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Clin Psychol Psychother. 2016 May;23(3):189-202. doi: 10.1002/cpp.1956. Epub 2015 Apr 10.

Assertive Anger Mediates Effects of Dialectical Behaviour-informed Skills Training for Borderline Personality Disorder: A Randomized Controlled Trial.

Author information

1
Institute of Psychotherapy, Department of Psychiatry, CHUV, University of Lausanne, Lausanne, Switzerland.
2
General Psychiatry Service, Department of Psychiatry, CHUV, University of Lausanne, Lausanne, Switzerland.
3
Department of Psychology, University of Windsor, Windsor, Ontario, Canada.

Abstract

Dialectical behaviour therapy (DBT)-informed skills training for borderline personality disorder (BPD) aims at the development of specific emotion regulation skills in patients, particularly with regard to the regulation of problematic anger. While the effects of dialectical behaviour skills training have been shown, their processes of change are rarely examined. Neacsiu, Rizvi and Linehan (2010) found that patient's self-reported use of emotion regulation skills was a mediator of therapeutic change in these treatments; however, they found no effect for problematic anger. From an integrative perspective on anger (Pascual-Leone & Greenberg, 2007; Pascual-Leone & Paivio, 2013), there are several forms of anger, varying in their degree of therapeutic productivity. The present add-on randomized controlled trial included n = 41 patients with BPD (n = 21 DBT-informed skills training versus n = 20 treatment as usual). The first study examined the outcome of the DBT-informed skills training encompassing basic components of training in mindfulness, distress tolerance, interpersonal effectiveness and emotion regulation. Results showed that symptom reduction was significantly greater in the DBT-informed skills training, compared with the treatment as usual. The second study used process assessment, for which all patient completers underwent a 50-min-long psychological interview both early and late in treatment, which was rated using the Classification of Affective Meaning States. DBT-informed skills training produced increased levels of primary 'assertive' anger, as compared with the treatment as usual, whereas no effect was found for 'rejecting' secondary anger. Most importantly, we showed that changes in assertive anger mediated the reported symptom reduction, in particular in patient's social roles. We discuss these results in the context of underlying mechanisms of change in DBT skills group treatments, in particular towards developing more productive forms of anger in this patient population. Copyright © 2015 John Wiley & Sons, Ltd.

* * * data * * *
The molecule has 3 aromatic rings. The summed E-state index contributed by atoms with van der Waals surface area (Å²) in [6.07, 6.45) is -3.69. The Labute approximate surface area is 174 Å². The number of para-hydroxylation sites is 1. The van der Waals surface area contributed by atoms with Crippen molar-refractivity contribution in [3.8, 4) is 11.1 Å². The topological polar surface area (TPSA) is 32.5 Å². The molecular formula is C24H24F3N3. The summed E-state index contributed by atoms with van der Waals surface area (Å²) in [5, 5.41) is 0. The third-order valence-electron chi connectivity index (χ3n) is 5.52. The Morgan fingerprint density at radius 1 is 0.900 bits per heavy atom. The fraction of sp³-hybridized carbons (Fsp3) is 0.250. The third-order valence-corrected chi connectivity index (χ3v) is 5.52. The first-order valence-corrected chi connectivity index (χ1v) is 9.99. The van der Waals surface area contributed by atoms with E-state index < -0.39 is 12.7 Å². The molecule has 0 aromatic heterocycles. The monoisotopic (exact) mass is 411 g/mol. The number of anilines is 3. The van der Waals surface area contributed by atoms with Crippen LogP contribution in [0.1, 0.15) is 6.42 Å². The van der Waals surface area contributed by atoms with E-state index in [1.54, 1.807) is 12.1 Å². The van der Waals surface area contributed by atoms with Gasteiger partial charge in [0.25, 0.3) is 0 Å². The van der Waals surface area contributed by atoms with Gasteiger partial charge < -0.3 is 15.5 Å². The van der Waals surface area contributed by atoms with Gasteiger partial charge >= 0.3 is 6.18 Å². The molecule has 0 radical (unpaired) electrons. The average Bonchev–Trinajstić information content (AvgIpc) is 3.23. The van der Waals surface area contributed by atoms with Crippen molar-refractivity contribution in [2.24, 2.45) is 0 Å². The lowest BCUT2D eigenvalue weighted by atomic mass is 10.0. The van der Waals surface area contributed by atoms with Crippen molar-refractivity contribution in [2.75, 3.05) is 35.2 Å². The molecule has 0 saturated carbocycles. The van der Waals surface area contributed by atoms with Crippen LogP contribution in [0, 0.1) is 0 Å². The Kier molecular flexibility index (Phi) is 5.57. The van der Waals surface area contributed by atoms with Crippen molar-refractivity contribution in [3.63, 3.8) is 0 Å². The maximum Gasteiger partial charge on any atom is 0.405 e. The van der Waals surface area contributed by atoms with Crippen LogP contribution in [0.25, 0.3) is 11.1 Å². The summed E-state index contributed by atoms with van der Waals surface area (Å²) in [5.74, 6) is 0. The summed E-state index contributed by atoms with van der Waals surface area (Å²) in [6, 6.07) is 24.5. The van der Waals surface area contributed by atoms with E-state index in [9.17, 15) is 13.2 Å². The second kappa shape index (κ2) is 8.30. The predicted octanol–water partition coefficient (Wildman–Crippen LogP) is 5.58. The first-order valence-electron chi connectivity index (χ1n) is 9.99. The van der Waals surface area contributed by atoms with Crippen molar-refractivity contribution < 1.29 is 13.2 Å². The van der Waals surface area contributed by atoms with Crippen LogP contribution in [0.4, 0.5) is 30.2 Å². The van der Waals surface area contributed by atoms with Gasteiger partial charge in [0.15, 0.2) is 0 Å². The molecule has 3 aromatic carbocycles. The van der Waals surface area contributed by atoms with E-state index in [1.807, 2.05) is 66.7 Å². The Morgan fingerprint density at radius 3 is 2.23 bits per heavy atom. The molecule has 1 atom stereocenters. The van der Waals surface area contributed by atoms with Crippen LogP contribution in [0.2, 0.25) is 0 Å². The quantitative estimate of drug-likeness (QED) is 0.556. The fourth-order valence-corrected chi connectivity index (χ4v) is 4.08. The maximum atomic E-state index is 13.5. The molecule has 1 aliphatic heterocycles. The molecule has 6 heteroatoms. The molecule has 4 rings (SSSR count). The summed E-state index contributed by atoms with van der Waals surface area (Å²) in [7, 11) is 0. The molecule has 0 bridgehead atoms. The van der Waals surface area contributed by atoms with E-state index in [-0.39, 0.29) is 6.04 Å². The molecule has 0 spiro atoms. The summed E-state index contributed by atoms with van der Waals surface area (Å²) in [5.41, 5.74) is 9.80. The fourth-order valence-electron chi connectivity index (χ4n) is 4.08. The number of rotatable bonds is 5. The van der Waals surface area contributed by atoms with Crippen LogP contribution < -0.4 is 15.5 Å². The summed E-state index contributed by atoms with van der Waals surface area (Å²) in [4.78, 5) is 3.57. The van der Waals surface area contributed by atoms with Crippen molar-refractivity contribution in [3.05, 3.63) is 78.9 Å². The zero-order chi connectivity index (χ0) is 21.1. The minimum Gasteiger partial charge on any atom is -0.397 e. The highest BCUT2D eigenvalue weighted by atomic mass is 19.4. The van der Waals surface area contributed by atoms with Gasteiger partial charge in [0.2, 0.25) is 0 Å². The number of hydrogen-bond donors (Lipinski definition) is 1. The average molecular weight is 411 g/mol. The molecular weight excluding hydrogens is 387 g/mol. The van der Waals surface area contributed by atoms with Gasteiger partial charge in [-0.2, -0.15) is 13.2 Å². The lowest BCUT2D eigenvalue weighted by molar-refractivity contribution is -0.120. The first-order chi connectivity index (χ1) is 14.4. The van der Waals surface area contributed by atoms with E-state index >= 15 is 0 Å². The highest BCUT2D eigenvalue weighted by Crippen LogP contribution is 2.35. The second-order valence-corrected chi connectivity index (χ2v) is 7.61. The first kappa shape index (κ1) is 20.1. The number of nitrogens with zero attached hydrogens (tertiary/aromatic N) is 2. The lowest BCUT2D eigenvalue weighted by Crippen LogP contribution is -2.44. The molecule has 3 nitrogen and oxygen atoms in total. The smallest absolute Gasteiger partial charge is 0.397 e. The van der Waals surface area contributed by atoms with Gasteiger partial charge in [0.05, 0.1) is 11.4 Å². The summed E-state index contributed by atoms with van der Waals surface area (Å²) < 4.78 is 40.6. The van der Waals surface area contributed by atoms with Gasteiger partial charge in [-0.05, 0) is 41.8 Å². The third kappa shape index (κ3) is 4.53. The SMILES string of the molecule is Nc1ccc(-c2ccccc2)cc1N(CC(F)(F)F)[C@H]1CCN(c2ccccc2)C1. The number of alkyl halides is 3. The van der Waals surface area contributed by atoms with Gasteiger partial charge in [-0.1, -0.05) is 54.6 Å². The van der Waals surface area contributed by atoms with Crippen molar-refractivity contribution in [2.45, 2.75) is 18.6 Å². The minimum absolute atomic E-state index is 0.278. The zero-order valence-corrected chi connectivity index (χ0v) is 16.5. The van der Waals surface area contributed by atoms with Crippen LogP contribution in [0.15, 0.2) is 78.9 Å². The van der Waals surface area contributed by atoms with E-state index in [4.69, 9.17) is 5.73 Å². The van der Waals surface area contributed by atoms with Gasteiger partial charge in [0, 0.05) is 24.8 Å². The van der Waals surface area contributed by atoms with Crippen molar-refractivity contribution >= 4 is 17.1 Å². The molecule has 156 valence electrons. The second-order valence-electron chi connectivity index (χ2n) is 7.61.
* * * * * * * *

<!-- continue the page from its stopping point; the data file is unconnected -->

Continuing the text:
KEY PRACTITIONER MESSAGE:

A 20-session dialectical behaviour therapy (DBT)-informed skills training is a promising adjunct intervention for patients with borderline personality disorder, in particular for reducing problems related to social role. Increases in assertive anger mediate the effects of DBT-informed skills training, whereas rejecting anger remains unchanged over the course of treatment. Short-term objectives for intervention might involve the specific increase of assertive anger in BPD, by using DBT-informed skills training; long-term objectives for intervention might involve a specific decrease of rejecting anger in BPD.

KEYWORDS:

Anger; Borderline Personality Disorder; Dialectical Behaviour Therapy; Emotion Processing; Outcome; Randomized Controlled Trial

PMID:
25864773
DOI:
10.1002/cpp.1956
[Indexed for MEDLINE]

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